It said in a statement Scotland Yard said:
_ "We have been asked in recent days whether undercover officers were deployed into the Hillsborough campaign._
"We replied that we will neither confirm nor deny details of the deployment of undercover officers. This is a long-established practice to avoid criminals targeted for undercover operations drawing conclusions if we were to give negative answers in some cases but not comment in others.
"Once we start denying false or incorrect allegations, our silence in other cases could be taken as a confirmation, and that could be very damaging and dangerous for those who risk their lives to combat organised and serious criminality.
"The 'neither confirm nor deny' policy is a practice we also follow in the courts when asked whether an individual was an informant or an undercover officer, and judges have accepted its legitimacy in the interests of the wider public good.
"It may look strange in an era of greater transparency and accountability, but we believe this principle continues to protect those who take the greatest risks on all our behalf."
"We would like to explain that the reason why under the Freedom of Information Act, we could not provide an answer, was to protect national security and undercover police tactics. The language used was relevant to those issues and was not a comment upon any of the Hillsborough Groups.
"We note that no-one has drawn to our attention any evidence that has been published to suggest that undercover officers were deployed over Hillsborough."
Scotland Yard will remain silent over claims that undercover officers spied on Hillsborough campaigners "to protect national security and undercover police tactics", the force has said.
It refused a Freedom of Information request by the magazine Private Eye for files on the Hillsborough Justice Campaign and the Hillsborough Family Support Group amid claims the campaigners were put under surveillance.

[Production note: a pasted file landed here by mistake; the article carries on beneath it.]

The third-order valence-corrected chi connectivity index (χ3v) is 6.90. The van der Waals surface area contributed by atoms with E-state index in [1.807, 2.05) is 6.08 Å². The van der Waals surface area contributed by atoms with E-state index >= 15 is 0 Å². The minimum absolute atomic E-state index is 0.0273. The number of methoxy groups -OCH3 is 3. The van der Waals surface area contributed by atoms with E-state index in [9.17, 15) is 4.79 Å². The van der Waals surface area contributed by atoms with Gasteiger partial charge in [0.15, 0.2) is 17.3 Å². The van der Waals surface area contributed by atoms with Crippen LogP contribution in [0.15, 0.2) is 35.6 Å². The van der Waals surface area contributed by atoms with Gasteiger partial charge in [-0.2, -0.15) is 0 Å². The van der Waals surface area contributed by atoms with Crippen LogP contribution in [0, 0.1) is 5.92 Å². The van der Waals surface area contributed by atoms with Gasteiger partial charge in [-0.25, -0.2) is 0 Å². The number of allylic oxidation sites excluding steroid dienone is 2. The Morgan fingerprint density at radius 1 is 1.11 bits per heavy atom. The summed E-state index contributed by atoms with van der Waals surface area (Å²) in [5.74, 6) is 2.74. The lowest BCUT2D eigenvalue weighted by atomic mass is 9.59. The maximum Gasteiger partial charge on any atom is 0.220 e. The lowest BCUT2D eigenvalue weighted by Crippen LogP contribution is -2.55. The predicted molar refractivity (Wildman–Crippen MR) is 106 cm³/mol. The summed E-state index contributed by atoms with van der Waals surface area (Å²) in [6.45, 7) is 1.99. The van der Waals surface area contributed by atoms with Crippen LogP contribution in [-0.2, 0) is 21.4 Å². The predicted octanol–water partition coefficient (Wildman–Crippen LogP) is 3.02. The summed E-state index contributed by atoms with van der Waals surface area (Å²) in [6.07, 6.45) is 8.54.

The force has a policy to neither confirm nor deny what police moles have been up to, in a bid to protect officers who work undercover.
Scotland Yard said the Private Eye request was refused to protect tactics.
The "neither confirm nor deny" approach prompted anger among bereaved parents trying to discover whether their dead children's names had been used by undercover officers.
Last summer Jules Carey, solicitor for Barbara Shaw who believes that her son Rod Richardson's name was used, said she felt her complaint to Scotland Yard had been "swept under the carpet".
A report found that the names of 42 dead children were used by officers trying to create watertight false identities.
The lawyer acting on behalf of the families of those who died in the Hillsborough disaster has called for the inquest to be televised.
Speaking at a pre inquest hearing in London today, Michael Mansfield QC, urged the coroner, Lord Justice Goldring, to allow the proceedings to be shown to the public.
The families also heard around three thousand images of the disaster have been prepared, and pathology evidence will assess the time of death for each of the ninety six victims. The full hearing should start before the end of March next year.
A barrister has told a pre-inquest hearing that handheld footage filmed by police at Hillsborough may have been edited.
Pete Weatherby QC, who is representing 21 victims' families, asked for an audiovisual expert to be among those to give evidence to the inquest to ensure that the best possible copies were shown to the jury.
The Hillsborough Preliminary hearing has revealed more police statements from the stadium disaster had been changed than previously thought.
The Independent Police Complaints Commission investigation show 238 police statements have been altered, originally it was thought to have been 164.
220 of those officers are still alive. 132 of those officers have been invited for interview.
Lord Justice Goldring says he "remains committed" to a start date of March 2014 for Hillsborough inquests
The families of Hillsbrough victims have unfurled a banner outside the preliminary hearing in London in honour of Anne Williams.
The campaigner who died in April fought for justice for her 15 year old son Kevin who killed at the disaster.
The other side shows Sir Norman Bettison who is under investigation over claims he was behind a police cover-up.
Barry Devonside arrives at the Hillsborough preliminary inquest hearing in London.
His 18-year-old son Christopher was one of the 96 Liverpool fans to die in the disaster.
Families of ninety-six people killed in the Hillsborough disaster will today attend the final preliminary hearing ahead of fresh inquests next year. It's after the 1991 verdicts of accidental death were quashed by the High Court.
More than 90 police notebooks that could contain crucial information about the Hillsborough disaster have been recovered. They've been handed into South Yorkshire Police by retired and serving officers.
The force is the subject of the biggest ever inquiry into police conduct in the UK. The IPCC says it's already found evidence to suggest statements about the tragedy may have been changed.